For the past few weeks, I’ve taken a detour from blogging to research and write our upcoming magazine feature in which we’ll Rate 59 of the nation’s largest grocery chains. It’s been nearly 20 years since I worked on my first supermarket study with the survey experts from Consumer Reports National Research Center, and the story remains a reader favorite. The media can’t get enough of supermarkets, too, and in the past couple of weeks, I’ve been on Fox & Friends, the CBS Early Show, and elsewhere, offering my two cents on how to be a savvy shopper.
This year’s edition, a followup to our 2006 report, will be featured prominently in the May 2009 issue. More than 32,000 Consumer Reports subscribers told us which chains have the lowest prices, best service, cleanest stores, and best meat and produce. Readers also gave us insight into which chains are plagued by problems.
While I can’t reveal our survey results until early April – I’m under strict orders to keep mum until the magazine hits newsstands and arrives in subscriber mailboxes – I can say that respondents were a bit more satisfied overall with their shopping experiences than they were three years ago. However, annoyances like congested aisles, long checkout lines, and out-of-stock specials persist.
The most alarming part of my research had little to do with our survey and everything to do with the sorry state of the economy. While many of us are reeling under the weight of mortgage and car payments, utility bills, and taxes, now add to the list the cost of putting food on the table. According to Information Resources Inc., a market-research firm, 60 percent of Americans are struggling to feed their families. That’s a shocker.
The good news is that it’s easier to trim your grocery bills than other most major expenses, and not by just a few bucks. Here are some of the trends we’ve identified to help you cut costs:
• Choose store brands. Virtually all retailers are churning out high-quality, low-cost store brands (some of which are actually made by national brand manufacturers), which sell for 25 percent less, on average, that the big brands, because they don’t carry heavy product development, advertising, and promotion costs. In many instances, I found store brand products at half the price than their big-brand counterparts.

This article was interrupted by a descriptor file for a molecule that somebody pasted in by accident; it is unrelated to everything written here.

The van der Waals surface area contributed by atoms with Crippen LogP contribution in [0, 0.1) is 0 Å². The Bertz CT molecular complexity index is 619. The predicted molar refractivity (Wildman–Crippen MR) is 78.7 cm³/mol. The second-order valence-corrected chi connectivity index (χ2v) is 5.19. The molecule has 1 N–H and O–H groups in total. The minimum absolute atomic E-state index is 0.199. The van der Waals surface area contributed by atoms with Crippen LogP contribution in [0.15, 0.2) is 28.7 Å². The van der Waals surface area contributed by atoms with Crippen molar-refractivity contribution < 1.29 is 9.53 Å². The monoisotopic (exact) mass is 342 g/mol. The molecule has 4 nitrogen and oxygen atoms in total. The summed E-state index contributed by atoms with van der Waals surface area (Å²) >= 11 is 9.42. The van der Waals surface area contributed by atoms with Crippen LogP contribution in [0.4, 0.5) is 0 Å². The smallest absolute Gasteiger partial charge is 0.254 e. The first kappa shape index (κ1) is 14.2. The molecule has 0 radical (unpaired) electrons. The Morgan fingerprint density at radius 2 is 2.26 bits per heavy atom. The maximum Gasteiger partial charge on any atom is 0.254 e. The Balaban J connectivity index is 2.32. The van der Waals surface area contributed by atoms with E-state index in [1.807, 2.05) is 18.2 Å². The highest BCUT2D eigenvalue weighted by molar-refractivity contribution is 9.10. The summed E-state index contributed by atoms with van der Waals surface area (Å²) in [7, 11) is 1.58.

• Don’t dismiss value brands. Remember those low-cost generic groceries that emerged during hard times back in the late 1970s? Don’t confuse them with store brands. They weren’t very good (I can still recall the canned peaches with traces of skin and pits) and the packaging wasn’t pretty (how about those black and white labels?), but they were cheap, at a time when pinching pennies was paramount. No matter how bad things get, experts don’t expect no-frills groceries to make a comeback. But do expect to see more “second-tier” or price-oriented store-brand products that sell for around 35 percent less, on average, than the national brands. Such products stress value in their names, for instance, A&P’s Savings Plus and Safeway’s Basic Red.
• Use that bonus card. Next to purchasing store brands, a bonus card is the surest way to save at most chains. Half of retailers offer customers significant savings through loyalty-card programs, lavishing them with exclusive discounts.
• Take advantage of longer sales. Some chains have extended the duration of their customary weekly sales or implemented price freezes on thousands of items. Weis Markets, for instance, dropped the price on thousands of staples for 90 days, alerting customers to the long-term markdowns in print, TV, and radio ads, as well on tags throughout the store. Other chains have enacted similar programs with catchy names like “Big Deal,” “Red Dot Specials,” “Red Tag,” and “Unreal Deals.”
• Clip and download coupons. If you aren’t clipping coupons for items you buy regularly, you’re missing out on a tremendous opportunity to cut costs – about $1 per item, on average. Unfortunately, 35 percent of Americans rarely, if ever, use coupons. While newspaper inserts and magazines remain the primary way coupons are distributed, some manufacturers, such as Proctor & Gamble, are making them available through Web site downloads. Dedicated coupon sites such as coolsavings.com, valpak.com, and smartsource.com, are worth trying, too. With these, you generally have to register and provide personal information, so familiarize yourself with the privacy and spam policies.
• Compound savings with double and triple coupons. Speaking of coupons, the savings really add up when retailers double or triple the face value. You won’t find this windfall everywhere, but if you live in a fiercely competitive market like the New York Metro area, you might be the beneficiary of a price war in which chains double or triple manufacturer’s coupons (usually up to 99 cents). In our local market, no fewer than four chains were engaged in a coupon war at presstime: A&P, ShopRite, Waldbaum’s, and Pathmark.
• Shop and order online. One sure way to avoid impulse buys is to order your groceries online. Most supermarkets have developed sophisticated Web sites that allow customers to view the current store flyer, pick out hot specials, print out coupons, and create customized shopping lists. An estimated 44 percent also accept online orders, which are typically readied for pickup by a personal shopper, and loaded into your car when you drive up. The price: about $5 to $10. Some chains will also deliver for around double the fee.
Don't forget to check out the upcoming May issue in print or online for additional tips and survey results, along with an entertaining first-person account of my shopping odyssey to buy the most groceries at the cheapest price.